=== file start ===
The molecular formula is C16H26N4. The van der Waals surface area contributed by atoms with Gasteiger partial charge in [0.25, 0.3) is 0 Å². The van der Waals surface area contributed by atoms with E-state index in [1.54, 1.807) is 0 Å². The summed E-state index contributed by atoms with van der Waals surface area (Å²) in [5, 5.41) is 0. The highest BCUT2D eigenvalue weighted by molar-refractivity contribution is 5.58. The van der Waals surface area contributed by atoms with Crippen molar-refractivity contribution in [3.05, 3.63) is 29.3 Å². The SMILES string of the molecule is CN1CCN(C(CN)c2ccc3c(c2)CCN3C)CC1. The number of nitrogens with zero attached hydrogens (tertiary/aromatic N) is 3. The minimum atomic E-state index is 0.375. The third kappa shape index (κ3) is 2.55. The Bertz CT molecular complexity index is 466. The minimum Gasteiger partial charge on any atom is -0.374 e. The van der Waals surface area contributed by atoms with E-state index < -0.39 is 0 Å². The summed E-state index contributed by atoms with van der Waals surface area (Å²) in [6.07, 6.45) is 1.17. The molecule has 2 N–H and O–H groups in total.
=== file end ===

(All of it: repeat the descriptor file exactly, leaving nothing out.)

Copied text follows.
The molecular formula is C16H26N4. The van der Waals surface area contributed by atoms with Gasteiger partial charge in [0.25, 0.3) is 0 Å². The van der Waals surface area contributed by atoms with E-state index in [1.54, 1.807) is 0 Å². The summed E-state index contributed by atoms with van der Waals surface area (Å²) in [5, 5.41) is 0. The highest BCUT2D eigenvalue weighted by molar-refractivity contribution is 5.58. The van der Waals surface area contributed by atoms with Crippen molar-refractivity contribution in [3.05, 3.63) is 29.3 Å². The SMILES string of the molecule is CN1CCN(C(CN)c2ccc3c(c2)CCN3C)CC1. The number of nitrogens with zero attached hydrogens (tertiary/aromatic N) is 3. The minimum atomic E-state index is 0.375. The third kappa shape index (κ3) is 2.55. The Bertz CT molecular complexity index is 466. The minimum Gasteiger partial charge on any atom is -0.374 e. The van der Waals surface area contributed by atoms with E-state index < -0.39 is 0 Å². The summed E-state index contributed by atoms with van der Waals surface area (Å²) in [6.07, 6.45) is 1.17. The molecule has 2 N–H and O–H groups in total.